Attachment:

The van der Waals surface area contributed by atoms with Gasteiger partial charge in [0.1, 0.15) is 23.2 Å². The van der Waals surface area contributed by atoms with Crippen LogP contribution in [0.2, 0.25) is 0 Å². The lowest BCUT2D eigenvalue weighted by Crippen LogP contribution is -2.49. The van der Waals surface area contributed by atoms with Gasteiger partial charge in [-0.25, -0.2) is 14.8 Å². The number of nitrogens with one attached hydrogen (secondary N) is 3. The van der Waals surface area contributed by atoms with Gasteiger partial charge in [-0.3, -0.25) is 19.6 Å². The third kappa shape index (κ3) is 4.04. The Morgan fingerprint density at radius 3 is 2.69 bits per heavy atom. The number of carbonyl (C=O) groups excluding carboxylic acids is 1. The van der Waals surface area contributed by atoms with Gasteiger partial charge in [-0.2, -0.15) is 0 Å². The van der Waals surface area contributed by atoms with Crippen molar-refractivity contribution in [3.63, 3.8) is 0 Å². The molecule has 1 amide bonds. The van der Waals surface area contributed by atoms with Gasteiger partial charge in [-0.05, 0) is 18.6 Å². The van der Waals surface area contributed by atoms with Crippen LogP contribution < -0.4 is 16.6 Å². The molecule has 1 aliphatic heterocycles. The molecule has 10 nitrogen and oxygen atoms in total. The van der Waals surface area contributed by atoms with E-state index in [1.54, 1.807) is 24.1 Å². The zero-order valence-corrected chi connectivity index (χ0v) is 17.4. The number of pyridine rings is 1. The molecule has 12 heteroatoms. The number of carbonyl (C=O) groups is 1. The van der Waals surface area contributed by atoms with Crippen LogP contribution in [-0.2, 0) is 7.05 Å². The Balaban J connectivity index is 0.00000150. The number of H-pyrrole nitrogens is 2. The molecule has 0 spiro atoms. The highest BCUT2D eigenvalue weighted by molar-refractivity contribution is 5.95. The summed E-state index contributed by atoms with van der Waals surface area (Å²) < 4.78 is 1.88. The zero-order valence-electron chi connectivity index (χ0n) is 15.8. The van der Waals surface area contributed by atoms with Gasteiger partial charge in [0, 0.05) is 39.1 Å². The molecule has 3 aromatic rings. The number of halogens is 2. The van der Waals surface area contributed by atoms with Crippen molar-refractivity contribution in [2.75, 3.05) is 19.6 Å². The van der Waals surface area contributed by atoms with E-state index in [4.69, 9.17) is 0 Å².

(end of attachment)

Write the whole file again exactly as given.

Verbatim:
The van der Waals surface area contributed by atoms with Gasteiger partial charge in [0.1, 0.15) is 23.2 Å². The van der Waals surface area contributed by atoms with Crippen LogP contribution in [0.2, 0.25) is 0 Å². The lowest BCUT2D eigenvalue weighted by Crippen LogP contribution is -2.49. The van der Waals surface area contributed by atoms with Gasteiger partial charge in [-0.25, -0.2) is 14.8 Å². The number of nitrogens with one attached hydrogen (secondary N) is 3. The van der Waals surface area contributed by atoms with Gasteiger partial charge in [-0.3, -0.25) is 19.6 Å². The third kappa shape index (κ3) is 4.04. The Morgan fingerprint density at radius 3 is 2.69 bits per heavy atom. The number of carbonyl (C=O) groups excluding carboxylic acids is 1. The van der Waals surface area contributed by atoms with Gasteiger partial charge in [-0.2, -0.15) is 0 Å². The van der Waals surface area contributed by atoms with Crippen molar-refractivity contribution in [3.63, 3.8) is 0 Å². The molecule has 1 amide bonds. The van der Waals surface area contributed by atoms with Gasteiger partial charge in [-0.05, 0) is 18.6 Å². The van der Waals surface area contributed by atoms with Crippen LogP contribution < -0.4 is 16.6 Å². The molecule has 1 aliphatic heterocycles. The molecule has 10 nitrogen and oxygen atoms in total. The van der Waals surface area contributed by atoms with E-state index in [1.54, 1.807) is 24.1 Å². The zero-order valence-corrected chi connectivity index (χ0v) is 17.4. The number of pyridine rings is 1. The molecule has 12 heteroatoms. The number of carbonyl (C=O) groups is 1. The van der Waals surface area contributed by atoms with Crippen LogP contribution in [-0.2, 0) is 7.05 Å². The Balaban J connectivity index is 0.00000150. The number of H-pyrrole nitrogens is 2. The molecule has 0 spiro atoms. The highest BCUT2D eigenvalue weighted by molar-refractivity contribution is 5.95. The summed E-state index contributed by atoms with van der Waals surface area (Å²) < 4.78 is 1.88. The zero-order valence-electron chi connectivity index (χ0n) is 15.8. The van der Waals surface area contributed by atoms with Gasteiger partial charge in [0, 0.05) is 39.1 Å². The molecule has 3 aromatic rings. The number of halogens is 2. The van der Waals surface area contributed by atoms with Crippen molar-refractivity contribution in [2.75, 3.05) is 19.6 Å². The van der Waals surface area contributed by atoms with E-state index in [4.69, 9.17) is 0 Å².